Father, fear shouts so loudly that victory seems impossible. Have mercy on Your fragile children and give us the faith and strength to choose Your security. Quiet our flailing spirits so we can rest in You. Give us confidence in Your care, because You are indeed good.

Chris Tomlin’s song, “Good, Good Father,” helps us retrain our thoughts into trust.

*New Living Translation (NLT) Holy Bible, New Living Translation, copyright © 1996, 2004, 2015 by Tyndale House Foundation. Used by permission of Tyndale House Publishers Inc., Carol Stream, Illinois 60188. All rights reserved.

Testing our Thoughts

For God has not given us a spirit of fear and timidity, but of power, love, and self-discipline.
2 Timothy 1:7, NLT*

Chances are, if you haven’t actually memorized this verse, you recognize it when you hear it. I’ve always understood it in the context of not allowing fear to keep us from serving or obeying God.

Paul is writing to Timothy, a young leader who seems to be struggling with this. As such, I’ve taken it as an admonishment to be brave and not give in. I’m sure it’s that, but now I see something else as well.

It’s a partial description of our two natures: the natural self and the Holy Spirit-led self.

With that perspective, the verse can be used to test our responses. Am I feeling fearful, timid, anxious? That’s my old nature, not God. I don’t have to accept/ obey/ believe it. I can ask the Holy Spirit to be power, love, and self-discipline in me.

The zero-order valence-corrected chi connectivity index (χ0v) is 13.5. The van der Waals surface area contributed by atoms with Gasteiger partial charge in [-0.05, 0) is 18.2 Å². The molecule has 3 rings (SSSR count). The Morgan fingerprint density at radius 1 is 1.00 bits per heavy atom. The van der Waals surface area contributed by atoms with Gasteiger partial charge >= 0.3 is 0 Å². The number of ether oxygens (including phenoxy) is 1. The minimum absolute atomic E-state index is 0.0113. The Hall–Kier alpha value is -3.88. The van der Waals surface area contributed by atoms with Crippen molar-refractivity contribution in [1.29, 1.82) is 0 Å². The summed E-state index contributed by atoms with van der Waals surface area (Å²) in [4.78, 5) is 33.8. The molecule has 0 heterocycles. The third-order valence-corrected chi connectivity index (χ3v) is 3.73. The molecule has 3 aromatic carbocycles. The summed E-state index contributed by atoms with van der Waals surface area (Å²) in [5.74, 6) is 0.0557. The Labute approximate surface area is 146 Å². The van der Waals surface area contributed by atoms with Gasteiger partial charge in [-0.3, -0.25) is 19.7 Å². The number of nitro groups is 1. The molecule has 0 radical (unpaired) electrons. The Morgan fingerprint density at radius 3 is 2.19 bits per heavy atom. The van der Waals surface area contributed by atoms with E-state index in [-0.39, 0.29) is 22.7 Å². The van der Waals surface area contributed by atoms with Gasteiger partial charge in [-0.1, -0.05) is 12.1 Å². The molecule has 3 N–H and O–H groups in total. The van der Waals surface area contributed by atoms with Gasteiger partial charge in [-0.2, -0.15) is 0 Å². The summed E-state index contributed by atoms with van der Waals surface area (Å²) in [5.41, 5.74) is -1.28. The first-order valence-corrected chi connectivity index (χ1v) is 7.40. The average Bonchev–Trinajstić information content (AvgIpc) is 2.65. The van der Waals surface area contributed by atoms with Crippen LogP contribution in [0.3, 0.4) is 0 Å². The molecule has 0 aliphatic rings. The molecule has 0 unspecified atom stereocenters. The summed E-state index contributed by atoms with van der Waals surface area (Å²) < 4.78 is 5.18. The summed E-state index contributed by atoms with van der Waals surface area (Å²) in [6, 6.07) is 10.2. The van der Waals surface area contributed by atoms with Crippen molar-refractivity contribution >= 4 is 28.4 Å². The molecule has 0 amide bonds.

Then, of course, I have to choose to accept/ obey/ believe what He gives. Building up the spiritual muscles of our new nature takes consistent effort.

In decision-making, sometimes God will hold us back. We can never quote this verse blindly and forge ahead over our fears into obvious trouble. But God’s way of reining us in is more like a check in our spirit, or a knowing. It won’t be that timidity or anxiety that besets us too often.

For me, using this test makes me stop and think. I know the anxious feeling isn’t God, but somehow if I don’t take time to evaluate it, I automatically believe it must be true.